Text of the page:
We are proud to announce an Amulet team members’ successful dissertation. Dr. Taylor Hardin’s dissertation focuses on an end-to-end solution for providing information provenance for mHealth data, which begins by securing mHealth data at its source: the mHealth device.
The dissertation describes a memory-isolation method that combines compiler-inserted code and Memory Protection Unit (MPU) hardware to protect application code and data on ultra-low-power micro-controllers. The security of mHealth data outside of the source (e.g., data that has been uploaded to smartphone or remote-server) is then addressed with Amanuensis, a health-data system, which uses Blockchain and Trusted Execution Environment (TEE) technologies to provide confidential, yet verifiable, data storage and computation for mHealth data. The use of blockchain and TEEs introduce identity privacy and data freshness issues, which are explored. A privacy-preserving solution for blockchain transactions, and a freshness solution for data access-control lists retrieved from the blockchain are presented.
To learn more, check out Dr. Taylor Hardin’s dissertation below.
The following paper dates to last year, but is an important publication from the Amulet group:
John A. Batsis, Alexandra Zagaria, David F. Kotz, Stephen J. Bartels, George G. Boateng, Patrick O. Proctor, Ryan J. Halter, and Elizabeth A. Carpenter-Song. Usability evaluation for the Amulet wearable device in rural older adults with obesity. Gerontechnology, 17(3):151-159, 2018. DOI 10.4017/gt.2018.17.3.003.00.
Abstract: Mobile health (mHealth) interventions hold the promise of augmenting existing health promotion interventions. Older adults present unique challenges in advancing new models of health promotion using technology including sensory limitations and less experience with mHealth, underscoring the need for specialized usability testing. We use an open-source mHealth device as a case example for its integration in a newly designed health services intervention. We performed a convergent, parallel mixed-methods study including semi-structured interviews, focus groups, and questionnaires, using purposive sampling of 29 older adults, 4 community leaders, and 7 clinicians in a rural setting. We transcribed the data, developed codes informed by thematic analysis using inductive and deductive methods, and assessed the quantitative data using descriptive statistics. Our results suggest the importance of end-users in user-centered design of mHealth devices and that aesthetics are critically important. The prototype could potentially be feasibly integrated within health behavior interventions. Centralized dashboards were desired by all participants and ecological momentary assessment could be an important part of monitoring. Concerns of mHealth, including the prototype device, include the device’s accuracy, its intrusiveness in daily life and privacy. Formative evaluations are critically important prior to deploying large-scale interventions.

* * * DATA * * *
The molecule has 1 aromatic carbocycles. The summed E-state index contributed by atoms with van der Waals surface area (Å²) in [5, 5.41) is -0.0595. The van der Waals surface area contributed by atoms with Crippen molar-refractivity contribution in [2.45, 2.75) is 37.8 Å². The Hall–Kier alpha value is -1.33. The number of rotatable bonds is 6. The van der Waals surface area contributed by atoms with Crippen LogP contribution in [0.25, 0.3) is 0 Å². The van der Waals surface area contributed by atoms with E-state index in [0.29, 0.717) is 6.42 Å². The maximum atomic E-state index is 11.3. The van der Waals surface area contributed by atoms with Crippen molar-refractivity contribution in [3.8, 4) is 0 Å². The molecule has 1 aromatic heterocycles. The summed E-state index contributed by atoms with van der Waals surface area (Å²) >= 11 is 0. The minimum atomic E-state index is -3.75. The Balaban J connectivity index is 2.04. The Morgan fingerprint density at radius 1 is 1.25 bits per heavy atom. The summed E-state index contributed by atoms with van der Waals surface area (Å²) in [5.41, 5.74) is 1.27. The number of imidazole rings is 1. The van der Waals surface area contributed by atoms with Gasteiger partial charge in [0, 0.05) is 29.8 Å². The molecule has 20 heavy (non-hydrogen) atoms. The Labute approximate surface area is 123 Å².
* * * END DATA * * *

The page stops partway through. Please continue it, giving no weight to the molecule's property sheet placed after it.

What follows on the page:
Today we presented an “Experience” paper at ACM MobiCom, summarizing the technology, the studies, and the challenges and lessons learned over seven years of research.
George Boateng, Vivian Genaro Motti, Varun Mishra, John A. Batsis, Josiah Hester, and David Kotz. Experience: Design, Development and Evaluation of a Wearable Device for mHealth Applications. In Proceedings of the International Conference on Mobile Computing and Networking (MobiCom), October 2019. DOI 10.1145/3300061.3345432.